• USGS topo maps:  Corona South
  • Recommended gear: Sun Hat; Insect Repellent
  • More information: Trip descriptions here and here;  Yelp page here; Meetup page with photos and trip description here; Everytrail report here
  • Rating: 6
0:00 - Beginning of Skyline Drive (click thumbnails to see the full sized version)

0:00 – Beginning of Skyline Drive (click thumbnails to see the full sized version)

Located on the eastern slope of the Santa Ana Mountains, just beyond the fringes of Corona’s residential neighborhoods, Tin Mine Canyon feels pleasantly secluded and rugged.  Highlights include a seasonal stream, geology, live oaks and sycamores, good mountain views and, yes, an abandoned tin mine.

0:26 - Trees near the beginning of the Tin Mine Canyon Trail (times are approximate)

0:26 – Trees near the beginning of the Tin Mine Canyon Trail (times are approximate)

The actual Tin Mine Canyon trail can be accessed by walking just over a mile on the Skyline Trail.  When the Skyline Trail makes a hairpin right turn, begin hiking on the Tin Mine Canyon trail just past an information board.  The trail quickly leaves civilization behind as it heads east into the canyon.   You cross the stream bed several times, generally keeping the bottom of the canyon on your left.  A bench beneath a large oak makes for a good rest spot.

0:28 - Bear left and head across the stream bed, deeper into the canyon

0:28 – Bear left and head across the stream bed, deeper into the canyon

At 1.7 miles, the canyon narrows and the trail clings to the rock wall on the left.  You’ll pass by the sealed off entrance to the tin mine.  The trail then passes by a dramatic cluster of oaks beneath a tall pink sandstone wall before re-emerging into the open, where you get some nice views of the hills above.

0:48 - The mine

0:48 – The mine

Farther up, the trail continues to weave in and out of the stream bed; you may well see at least some water by this point.  Keep an eye out for poison oak as you make your way deeper into the canyon.  The thick vegetation and tight canyon walls lock in much of the moisture from the stream, making the air surprisingly humid.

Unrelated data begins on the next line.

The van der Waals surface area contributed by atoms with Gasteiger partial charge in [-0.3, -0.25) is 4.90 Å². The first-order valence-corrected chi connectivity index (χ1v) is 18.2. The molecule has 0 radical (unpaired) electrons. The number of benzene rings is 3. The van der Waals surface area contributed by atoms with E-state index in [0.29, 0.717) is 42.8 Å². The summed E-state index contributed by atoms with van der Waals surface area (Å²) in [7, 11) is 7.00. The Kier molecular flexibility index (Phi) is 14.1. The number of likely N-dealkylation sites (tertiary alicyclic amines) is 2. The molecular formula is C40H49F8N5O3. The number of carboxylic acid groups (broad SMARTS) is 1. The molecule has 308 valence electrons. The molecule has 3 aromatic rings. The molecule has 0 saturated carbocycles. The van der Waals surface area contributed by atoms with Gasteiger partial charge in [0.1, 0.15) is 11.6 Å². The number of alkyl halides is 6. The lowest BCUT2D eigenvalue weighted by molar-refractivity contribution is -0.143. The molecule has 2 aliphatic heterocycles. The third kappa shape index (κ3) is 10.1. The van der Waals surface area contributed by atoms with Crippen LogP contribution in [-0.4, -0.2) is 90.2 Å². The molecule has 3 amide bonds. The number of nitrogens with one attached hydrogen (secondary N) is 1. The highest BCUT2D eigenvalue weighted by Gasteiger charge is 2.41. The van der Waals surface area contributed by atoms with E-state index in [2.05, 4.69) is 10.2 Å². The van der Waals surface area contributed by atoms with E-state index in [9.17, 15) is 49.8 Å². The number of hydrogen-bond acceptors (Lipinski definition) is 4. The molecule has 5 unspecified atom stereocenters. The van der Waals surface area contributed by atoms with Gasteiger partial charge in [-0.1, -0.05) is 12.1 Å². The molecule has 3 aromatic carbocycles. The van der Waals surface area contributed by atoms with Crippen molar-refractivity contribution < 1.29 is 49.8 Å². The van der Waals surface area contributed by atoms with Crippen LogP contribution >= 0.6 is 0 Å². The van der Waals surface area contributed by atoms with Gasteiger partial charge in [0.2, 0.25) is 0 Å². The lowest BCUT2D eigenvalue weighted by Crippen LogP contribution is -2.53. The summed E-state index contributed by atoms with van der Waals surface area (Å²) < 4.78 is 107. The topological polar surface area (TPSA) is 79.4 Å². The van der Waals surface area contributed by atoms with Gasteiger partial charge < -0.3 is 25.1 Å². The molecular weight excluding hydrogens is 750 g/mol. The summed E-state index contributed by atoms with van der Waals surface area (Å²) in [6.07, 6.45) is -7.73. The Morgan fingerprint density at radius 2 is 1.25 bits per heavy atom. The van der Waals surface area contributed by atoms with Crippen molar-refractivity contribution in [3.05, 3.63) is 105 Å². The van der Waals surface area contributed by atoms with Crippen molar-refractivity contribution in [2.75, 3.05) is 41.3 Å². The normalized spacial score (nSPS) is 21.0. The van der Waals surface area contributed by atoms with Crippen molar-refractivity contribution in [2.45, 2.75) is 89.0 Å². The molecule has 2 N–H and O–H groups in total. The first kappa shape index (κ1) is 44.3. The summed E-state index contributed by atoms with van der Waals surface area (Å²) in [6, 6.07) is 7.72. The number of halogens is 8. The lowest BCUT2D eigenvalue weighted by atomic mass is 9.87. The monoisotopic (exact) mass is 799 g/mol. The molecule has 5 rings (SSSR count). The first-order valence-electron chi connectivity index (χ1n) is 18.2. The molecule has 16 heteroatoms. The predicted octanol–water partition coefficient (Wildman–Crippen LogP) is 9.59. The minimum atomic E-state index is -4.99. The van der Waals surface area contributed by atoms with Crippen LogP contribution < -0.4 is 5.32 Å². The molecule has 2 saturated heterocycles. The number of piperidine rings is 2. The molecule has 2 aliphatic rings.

0:52 - Oaks and sandstone

0:52 – Oaks and sandstone

At about 2 1/4 miles from the start, you reach the end of the official trail.  A little bit of rock scrambling will bring you to a pleasant grotto where water trickles down a 5-foot rock face into a pool.  This makes a good turnaround point although intrepid hikers can continue up the canyon, eventually reaching all the way up to Main Divide Road.

ADDITIONAL THOUGHTS FROM JOEL ROBINSON OF WWW.NATURALISTFORYOU.ORG:

 In the spring, Tin Mine creek is a convenient place to observe California newts, a species of salamander that requires a healthy riparian (natural stream) ecosystem to survive.  Wild grape vines, blackberry, bigleaf maple, bay laurel, cottonwoods, alder, and willow occur in the shadier spots where there is a higher water table.  Various species of mountain lilac (Ceanothus sp.) bloom white and lavender over the emerald slopes of mature chaparral.  Canyon sweet pea, yellow bush penstemon, stinging lupine, Matilija poppy, and other showy wildflowers can also be see in the spring.  Be mindful of the poison oak, which grows in abundance along the creek, especially near the waterfalls.

0:55 - End of the trail

0:55 – End of the trail

The USFS closed the mine entrances with metal grates to preserve wildlife habitat for cave dwelling organisms, such as Monterey ensatina (lungless salamander), tree frogs, and bats.  Supposedly, the only real tin came from the Cajalco Tin Mine near Lake Matthews in the Gavilan Hills.

1:00 - Waterfall shortly past the trail's end; turnaround point for the hike

1:00 – Waterfall shortly past the trail’s end; turnaround point for the hike

Text and photography copyright 2014 by David W. Lockeretz, all rights reserved. Information and opinions provided are kept current to the best of the author’s ability. All readers hike at their own risk, and should be aware of the possible dangers of hiking, walking and other outdoor activities. By reading this, you agree not to hold the author or publisher of the content on this web site responsible for any injuries or inconveniences that may result from hiking on this trail. Check the informational links provided for up to date trail condition information.

Big “C” Trail (Box Springs Mountain Park)


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Sunset over Old Saddleback from the Big C

Sunset and Old Saddleback from the Big “C”

San Gabriel Mountains from the Big "C"

San Gabriel Mountains from the Big “C”

Big “C” Trail (Box Springs Mountain Park)